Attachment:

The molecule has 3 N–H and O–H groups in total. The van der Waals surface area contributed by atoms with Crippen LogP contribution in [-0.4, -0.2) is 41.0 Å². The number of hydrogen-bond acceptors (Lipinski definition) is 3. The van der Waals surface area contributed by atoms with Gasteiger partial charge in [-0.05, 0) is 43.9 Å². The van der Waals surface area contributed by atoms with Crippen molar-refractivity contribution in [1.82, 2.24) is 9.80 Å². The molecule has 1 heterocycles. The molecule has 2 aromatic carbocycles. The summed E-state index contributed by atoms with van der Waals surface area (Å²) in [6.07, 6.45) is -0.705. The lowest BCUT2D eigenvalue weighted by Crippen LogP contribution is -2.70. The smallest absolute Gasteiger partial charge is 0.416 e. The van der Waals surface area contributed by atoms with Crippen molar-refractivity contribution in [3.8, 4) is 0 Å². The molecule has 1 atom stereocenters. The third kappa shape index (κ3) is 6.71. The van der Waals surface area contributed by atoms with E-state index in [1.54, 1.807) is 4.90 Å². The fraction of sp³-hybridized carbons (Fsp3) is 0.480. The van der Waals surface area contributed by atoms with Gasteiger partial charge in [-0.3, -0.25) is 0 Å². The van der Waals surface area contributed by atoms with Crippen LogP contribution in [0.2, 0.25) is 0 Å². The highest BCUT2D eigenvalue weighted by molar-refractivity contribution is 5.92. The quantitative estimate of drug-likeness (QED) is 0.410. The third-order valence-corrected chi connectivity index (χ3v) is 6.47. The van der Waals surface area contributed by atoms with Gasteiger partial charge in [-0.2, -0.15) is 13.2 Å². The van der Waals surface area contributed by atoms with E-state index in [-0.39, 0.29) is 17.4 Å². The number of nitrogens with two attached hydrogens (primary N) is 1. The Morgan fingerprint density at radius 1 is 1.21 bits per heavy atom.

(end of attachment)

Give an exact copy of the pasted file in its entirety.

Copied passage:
The molecule has 3 N–H and O–H groups in total. The van der Waals surface area contributed by atoms with Crippen LogP contribution in [-0.4, -0.2) is 41.0 Å². The number of hydrogen-bond acceptors (Lipinski definition) is 3. The van der Waals surface area contributed by atoms with Gasteiger partial charge in [-0.05, 0) is 43.9 Å². The van der Waals surface area contributed by atoms with Crippen molar-refractivity contribution in [1.82, 2.24) is 9.80 Å². The molecule has 1 heterocycles. The molecule has 2 aromatic carbocycles. The summed E-state index contributed by atoms with van der Waals surface area (Å²) in [6.07, 6.45) is -0.705. The lowest BCUT2D eigenvalue weighted by Crippen LogP contribution is -2.70. The smallest absolute Gasteiger partial charge is 0.416 e. The van der Waals surface area contributed by atoms with Crippen molar-refractivity contribution in [3.8, 4) is 0 Å². The molecule has 1 atom stereocenters. The third kappa shape index (κ3) is 6.71. The van der Waals surface area contributed by atoms with E-state index in [1.54, 1.807) is 4.90 Å². The fraction of sp³-hybridized carbons (Fsp3) is 0.480. The van der Waals surface area contributed by atoms with Gasteiger partial charge in [-0.3, -0.25) is 0 Å². The van der Waals surface area contributed by atoms with Crippen LogP contribution in [0.2, 0.25) is 0 Å². The highest BCUT2D eigenvalue weighted by molar-refractivity contribution is 5.92. The quantitative estimate of drug-likeness (QED) is 0.410. The third-order valence-corrected chi connectivity index (χ3v) is 6.47. The van der Waals surface area contributed by atoms with Gasteiger partial charge in [-0.2, -0.15) is 13.2 Å². The van der Waals surface area contributed by atoms with E-state index in [-0.39, 0.29) is 17.4 Å². The number of nitrogens with two attached hydrogens (primary N) is 1. The Morgan fingerprint density at radius 1 is 1.21 bits per heavy atom.